Settlement of the inheritance took six years and two heirs died along the way.
When Prince Roger Nelson died in 2016, he left behind a music catalog worth a fortune.
But he left neither a son nor a will.
Since then, his sister and five half-brothers have been negotiating through a Minnesota court over who will get what.
Two of the heirs died during court proceedings, which kept the group of lawyers busy.
After six years, the two parties agree on how to distribute the inheritance, according to legal papers From court in Minnesota.
Many Prince fans around the world hope that the agreement will mean new versions of Prince’s vast archive of demos and other recorded music.
valued at $156.4 million
One of the central questions that had to be answered for the distribution of the inheritance was: What is the value of Prince’s music?
It’s hard to answer – this is one of the reasons why it took so long to distribute the inheritance.
Bank has been appointed by the court to provide an independent assessment. But the US tax authorities also stepped in and came up with a much higher assessment.
A higher assessment may mean a larger share of the inheritance tax.
In January of this year, both parties finally agreed that Prince’s property was worth $156.4 million, as well as NOK 1.5 billion at today’s exchange rate.
The amount is primarily related to the value of Prince’s music catalog, but the heirs also share $5.6 million in cash, 54.4 million kronor at today’s exchange rate.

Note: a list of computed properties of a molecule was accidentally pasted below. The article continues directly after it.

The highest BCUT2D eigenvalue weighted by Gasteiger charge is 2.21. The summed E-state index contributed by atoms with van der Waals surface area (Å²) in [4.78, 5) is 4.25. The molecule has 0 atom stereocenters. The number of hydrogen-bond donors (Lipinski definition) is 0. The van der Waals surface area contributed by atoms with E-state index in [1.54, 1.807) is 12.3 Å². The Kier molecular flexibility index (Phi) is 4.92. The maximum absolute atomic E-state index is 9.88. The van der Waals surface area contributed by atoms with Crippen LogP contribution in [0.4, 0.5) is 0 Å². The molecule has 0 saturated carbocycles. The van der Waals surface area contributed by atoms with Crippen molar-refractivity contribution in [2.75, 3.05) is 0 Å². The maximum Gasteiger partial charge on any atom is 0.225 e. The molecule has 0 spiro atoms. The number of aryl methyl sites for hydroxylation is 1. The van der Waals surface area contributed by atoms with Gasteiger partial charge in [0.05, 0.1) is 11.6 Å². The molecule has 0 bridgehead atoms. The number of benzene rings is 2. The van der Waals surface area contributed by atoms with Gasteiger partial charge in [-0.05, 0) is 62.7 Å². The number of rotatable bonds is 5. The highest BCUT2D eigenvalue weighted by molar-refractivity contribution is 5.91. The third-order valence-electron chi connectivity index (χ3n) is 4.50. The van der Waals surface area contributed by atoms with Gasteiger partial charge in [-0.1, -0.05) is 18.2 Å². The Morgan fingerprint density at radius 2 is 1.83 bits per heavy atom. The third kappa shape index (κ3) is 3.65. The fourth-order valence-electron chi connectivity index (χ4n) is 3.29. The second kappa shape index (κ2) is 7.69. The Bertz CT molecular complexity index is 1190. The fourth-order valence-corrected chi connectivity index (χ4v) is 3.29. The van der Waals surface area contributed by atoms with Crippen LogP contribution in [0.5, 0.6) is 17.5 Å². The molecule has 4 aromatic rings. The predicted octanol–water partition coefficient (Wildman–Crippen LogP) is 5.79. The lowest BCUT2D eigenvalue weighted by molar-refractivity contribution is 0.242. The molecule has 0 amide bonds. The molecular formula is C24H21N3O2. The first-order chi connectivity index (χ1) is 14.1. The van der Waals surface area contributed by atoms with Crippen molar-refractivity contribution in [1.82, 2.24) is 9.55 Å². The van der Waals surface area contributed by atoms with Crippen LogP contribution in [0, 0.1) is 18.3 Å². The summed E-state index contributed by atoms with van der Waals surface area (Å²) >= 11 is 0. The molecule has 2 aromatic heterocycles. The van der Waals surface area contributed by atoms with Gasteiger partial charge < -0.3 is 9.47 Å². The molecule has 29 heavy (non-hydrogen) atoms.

Manage music together
From now on, Prince Music will be managed as a collaboration between two limited companies.
During court proceedings, three of the heirs sold their share of the inheritance to Primary Wave, a company that specializes in buying music catalogs. One of these heirs passed away in 2019.
The remaining sister, half-brother and founder of the half-brother who died in 2021 created a separate company, Prince Legacy.
The lengthy inheritance settlement cost an unknown number of millions, which went to legal fees and other officials.
The amounts in the court documents were revised, but the commercial bank that ran the operation was allowed to keep about NOK 30 million in reserve simply to pay the remaining expenses in connection with the closing of the estate.
The heirs express relief that the case is now over, while one of their attorneys criticizes the lengthy process for CBS TV.
– Finally we are free, thank God Almighty, we are free. Sharon Nelson, Prince’s half-sister, tells the TV channel it’s been six long and exhausting years. CBS.
Now the plan, she continued, is to return Prince’s original recordings, the so-called master tapes, to Paisley Park, which served as the Prince’s residence, music studio and sort of museum.
– We will release his original music, Nelson tells CBS.
Record producer and publisher Christer Falck (52) has written a book about Prince with Peter Aagaard. He says the inheritance settlement has “finally been settled” and is now hoping for new music for the late artist.
– As long as you have money, he will not leave it alone. 100 years after Mozart, everyone wanted to read his letters. Falk says it’s the same.
Prince is not the only artist with a long and complex legacy settlement. When “Godfather of Soul,” James Brown, died in 2006, it took 15 years for the inheritance issue to be settled, according to The New York Times.
That also ended with Primary Wave managing his music.
An inheritance settlement for the “Queen of Soul”, Aretha Franklin, who died in 2018, is still ongoing.
Music catalogs for elderly or deceased artists have become a sought-after investment target in recent years.
Bob Dylan, Neil Young, Whitney Houston, and the Beach Boys are among the bands and artists who have sold copyright or ownership rights to their music in recent years.
do you remember? The many deaths of artists did not prompt a Norwegian prime minister to hold a press conference. But when Prince died, then-Prime Minister Erna Solberg gathered the press to say he was her favorite artist.
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